2012 Annual Meeting ~ Greater Chicago Chapter VSA
President’s Report given by Larry Lesperance
The Greater Chicago Chapter of the Victorian Society in America had a successful year. Our events increased from six to seven. The national VSA co-sponsored a weekend symposium with Glessner House Museum, giving dual members eight local programs. By collaborating with two partners, the Church of the Atonement and Glessner House Museum, we, for the first time, rented a bus for an out-of-town daytrip, an offer accepted by 38 registrants. This year we toured five privately owned period homes. This demonstrates the value of chapter membership. If you don’t belong to the chapter, you don’t see those homes.
At our first event we celebrated the birthday of Charles Dickens with a visit to the campus of DePaul University. We toured the restored university church, viewed in the library a stained glass window which won awards at the 1904 St. Louis World’s Fair, saw and even handled 19th century landmark printed materials, including first editions of A Christmas Carol chapbooks, and heard about advances in printing techniques and marketing used by Dickens and others, heard short talks about Dickens’ close connection to Illinois and the work with the elderly by the Little Sisters of the Poor, work praised by Dickens. We walked past the Sisters’ home for the indigent elderly and toured the McCormick Seminary Rowhouse Historic District – a block which resembles Victorian London - before visiting one of the homes where the owner, author of a book about the district, described the campaign to gain landmark designation.
Terry Tatum led a walking tour of the Armitage-Halsted Historic District. The chapter visited a townhome furnished in the style of an Edwardian Men’s Smoking Club and enjoyed refreshments.
Our bus tour to Western Illinois began with a tour of Chicago’s Church of the Atonement. We visited the site of a Lincoln-Douglas debate, toured a restored home where Lincoln slept, toured a house museum plus two Victorian homes in Morrison, one with an updated interior, the second decorated to complement the antiques within. We had challenges on this trip: we experienced roadwork delays plus one participant suffered an injury, necessitating that we wait for an ambulance. We were forced to drop some intended sites from the itinerary in order to meet time constraints of the bus contract.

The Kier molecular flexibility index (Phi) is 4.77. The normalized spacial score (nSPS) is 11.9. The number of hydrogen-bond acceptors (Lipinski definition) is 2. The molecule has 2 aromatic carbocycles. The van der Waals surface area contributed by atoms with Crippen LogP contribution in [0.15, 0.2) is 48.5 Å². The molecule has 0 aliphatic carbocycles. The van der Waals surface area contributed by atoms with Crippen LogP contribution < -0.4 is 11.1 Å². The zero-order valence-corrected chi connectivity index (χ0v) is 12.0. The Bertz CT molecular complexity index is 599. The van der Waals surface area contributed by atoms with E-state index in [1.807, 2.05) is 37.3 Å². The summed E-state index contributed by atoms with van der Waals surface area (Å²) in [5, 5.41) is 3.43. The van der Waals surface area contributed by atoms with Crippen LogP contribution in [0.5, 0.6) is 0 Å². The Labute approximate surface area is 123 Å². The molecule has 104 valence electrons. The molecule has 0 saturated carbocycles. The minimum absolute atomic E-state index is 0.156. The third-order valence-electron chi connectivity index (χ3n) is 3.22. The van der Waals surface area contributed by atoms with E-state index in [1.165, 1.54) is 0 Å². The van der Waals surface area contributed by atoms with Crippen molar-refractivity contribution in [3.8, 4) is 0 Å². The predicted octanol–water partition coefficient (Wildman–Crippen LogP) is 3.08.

Keith Letsche, in his conductor’s uniform, led a tour of period private railway cars of the rich and urban trolleys for the poor and middle class. While most visitors to the Illinois Railway Museum just walk past the locked trolleys, we sat inside them to hear the story. Keith illustrated his words with a scrapbook of photographs. Members rode an early streetcar around the grounds.
Bernacki & Associates hosted a weekend demonstration by five employees of cleaning and restoration of paintings and furniture, plus provided an illustrated talk about preservation.
Charles Fiorito of Charles Freed & Associates led a tour of the interior and exterior, with its ironwork and a re-discovered façade by Sullivan, of the Sullivan Center, the former Carson Pirie Scott & Co. We viewed the lobby of a neighboring repurposed 1890’s building.
We combined our annual meeting with a Victorian Christmas celebration in an 1872 home with early gas lighting fixtures, a tree lit by candles, a yule log, and a Christmas feast. Members shared tales of 19th century tree ornaments and holiday customs.
Our Board of Directors conducted much of the chapter’s business via email, reducing the meetings needed. I thank board members, Tallie, Win, Keith, John, and Tom, for their efforts. We continued making site donations or donations to the preferred charities of our hosts and guides, plus a donation toward VSA summer school scholarships. This opens doors to us and supports the health of national VSA and the chapter.
Our 2013 programs are still being developed. Confirmed are the February 9 screening of a made-in-Chicago silent film, the earliest existing film made by African-Americans, shown with organ accompaniment, a day trip, date TBA, to Kankakee to see Victorian homes and two homes by Frank Lloyd Wright, one of them rarely open to the public, and a September 26 illustrated talk on pre-Raphaelite artists co-sponsored by the host site, 2nd Presbyterian Church, which is known for its Tiffany windows.